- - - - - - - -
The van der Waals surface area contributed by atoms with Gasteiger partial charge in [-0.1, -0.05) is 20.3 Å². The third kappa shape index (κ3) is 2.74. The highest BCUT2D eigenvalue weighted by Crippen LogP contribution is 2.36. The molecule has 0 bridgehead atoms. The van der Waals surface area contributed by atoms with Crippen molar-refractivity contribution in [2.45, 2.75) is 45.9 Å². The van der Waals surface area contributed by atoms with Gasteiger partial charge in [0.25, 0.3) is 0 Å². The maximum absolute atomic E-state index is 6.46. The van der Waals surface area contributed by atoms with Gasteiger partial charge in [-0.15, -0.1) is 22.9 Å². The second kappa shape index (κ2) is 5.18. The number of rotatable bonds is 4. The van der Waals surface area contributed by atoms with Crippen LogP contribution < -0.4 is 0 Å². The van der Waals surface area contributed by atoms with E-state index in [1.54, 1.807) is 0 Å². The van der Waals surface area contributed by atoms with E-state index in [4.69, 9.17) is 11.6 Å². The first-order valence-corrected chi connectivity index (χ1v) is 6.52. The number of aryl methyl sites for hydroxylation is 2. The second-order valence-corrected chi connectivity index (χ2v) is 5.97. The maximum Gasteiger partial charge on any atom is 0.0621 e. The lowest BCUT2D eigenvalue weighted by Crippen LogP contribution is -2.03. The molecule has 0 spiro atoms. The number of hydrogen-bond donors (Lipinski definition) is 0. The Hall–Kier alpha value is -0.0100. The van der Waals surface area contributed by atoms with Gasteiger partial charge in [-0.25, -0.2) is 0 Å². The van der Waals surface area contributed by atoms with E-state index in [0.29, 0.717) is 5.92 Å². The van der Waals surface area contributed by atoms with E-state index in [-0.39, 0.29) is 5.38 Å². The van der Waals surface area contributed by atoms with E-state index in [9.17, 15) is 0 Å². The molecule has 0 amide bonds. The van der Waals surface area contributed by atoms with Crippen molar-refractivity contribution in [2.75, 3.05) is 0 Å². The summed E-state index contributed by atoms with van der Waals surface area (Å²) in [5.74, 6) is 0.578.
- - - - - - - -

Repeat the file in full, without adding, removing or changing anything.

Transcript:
The van der Waals surface area contributed by atoms with Gasteiger partial charge in [-0.1, -0.05) is 20.3 Å². The third kappa shape index (κ3) is 2.74. The highest BCUT2D eigenvalue weighted by Crippen LogP contribution is 2.36. The molecule has 0 bridgehead atoms. The van der Waals surface area contributed by atoms with Crippen molar-refractivity contribution in [2.45, 2.75) is 45.9 Å². The van der Waals surface area contributed by atoms with Gasteiger partial charge in [0.25, 0.3) is 0 Å². The maximum absolute atomic E-state index is 6.46. The van der Waals surface area contributed by atoms with Gasteiger partial charge in [-0.15, -0.1) is 22.9 Å². The second kappa shape index (κ2) is 5.18. The number of rotatable bonds is 4. The van der Waals surface area contributed by atoms with Crippen LogP contribution < -0.4 is 0 Å². The van der Waals surface area contributed by atoms with E-state index in [1.54, 1.807) is 0 Å². The van der Waals surface area contributed by atoms with E-state index in [4.69, 9.17) is 11.6 Å². The first-order valence-corrected chi connectivity index (χ1v) is 6.52. The number of aryl methyl sites for hydroxylation is 2. The second-order valence-corrected chi connectivity index (χ2v) is 5.97. The maximum Gasteiger partial charge on any atom is 0.0621 e. The lowest BCUT2D eigenvalue weighted by Crippen LogP contribution is -2.03. The molecule has 0 spiro atoms. The number of hydrogen-bond donors (Lipinski definition) is 0. The Hall–Kier alpha value is -0.0100. The van der Waals surface area contributed by atoms with Gasteiger partial charge in [-0.25, -0.2) is 0 Å². The van der Waals surface area contributed by atoms with E-state index in [0.29, 0.717) is 5.92 Å². The van der Waals surface area contributed by atoms with E-state index in [-0.39, 0.29) is 5.38 Å². The van der Waals surface area contributed by atoms with E-state index in [9.17, 15) is 0 Å². The molecule has 0 amide bonds. The van der Waals surface area contributed by atoms with Crippen molar-refractivity contribution in [2.75, 3.05) is 0 Å². The summed E-state index contributed by atoms with van der Waals surface area (Å²) in [5.74, 6) is 0.578.